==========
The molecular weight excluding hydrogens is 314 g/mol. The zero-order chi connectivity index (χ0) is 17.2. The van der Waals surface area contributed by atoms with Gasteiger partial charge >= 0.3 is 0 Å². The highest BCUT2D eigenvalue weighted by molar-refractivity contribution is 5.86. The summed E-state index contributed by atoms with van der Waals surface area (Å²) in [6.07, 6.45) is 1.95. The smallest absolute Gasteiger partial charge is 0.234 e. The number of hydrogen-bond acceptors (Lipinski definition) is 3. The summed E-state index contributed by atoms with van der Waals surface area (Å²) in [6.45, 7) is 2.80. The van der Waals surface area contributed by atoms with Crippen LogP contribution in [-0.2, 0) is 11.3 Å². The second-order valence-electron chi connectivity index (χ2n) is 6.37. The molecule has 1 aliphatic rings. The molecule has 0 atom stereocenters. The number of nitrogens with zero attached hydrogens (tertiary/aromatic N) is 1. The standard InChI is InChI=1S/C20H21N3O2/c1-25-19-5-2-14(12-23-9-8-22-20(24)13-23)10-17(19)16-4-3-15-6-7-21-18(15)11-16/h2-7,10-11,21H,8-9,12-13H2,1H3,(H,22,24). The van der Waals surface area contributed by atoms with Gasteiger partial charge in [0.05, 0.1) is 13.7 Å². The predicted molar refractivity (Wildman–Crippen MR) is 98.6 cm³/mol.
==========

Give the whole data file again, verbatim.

The molecular weight excluding hydrogens is 314 g/mol. The zero-order chi connectivity index (χ0) is 17.2. The van der Waals surface area contributed by atoms with Gasteiger partial charge >= 0.3 is 0 Å². The highest BCUT2D eigenvalue weighted by molar-refractivity contribution is 5.86. The summed E-state index contributed by atoms with van der Waals surface area (Å²) in [6.07, 6.45) is 1.95. The smallest absolute Gasteiger partial charge is 0.234 e. The number of hydrogen-bond acceptors (Lipinski definition) is 3. The summed E-state index contributed by atoms with van der Waals surface area (Å²) in [6.45, 7) is 2.80. The van der Waals surface area contributed by atoms with Crippen LogP contribution in [-0.2, 0) is 11.3 Å². The second-order valence-electron chi connectivity index (χ2n) is 6.37. The molecule has 1 aliphatic rings. The molecule has 0 atom stereocenters. The number of nitrogens with zero attached hydrogens (tertiary/aromatic N) is 1. The standard InChI is InChI=1S/C20H21N3O2/c1-25-19-5-2-14(12-23-9-8-22-20(24)13-23)10-17(19)16-4-3-15-6-7-21-18(15)11-16/h2-7,10-11,21H,8-9,12-13H2,1H3,(H,22,24). The van der Waals surface area contributed by atoms with Gasteiger partial charge in [0.05, 0.1) is 13.7 Å². The predicted molar refractivity (Wildman–Crippen MR) is 98.6 cm³/mol.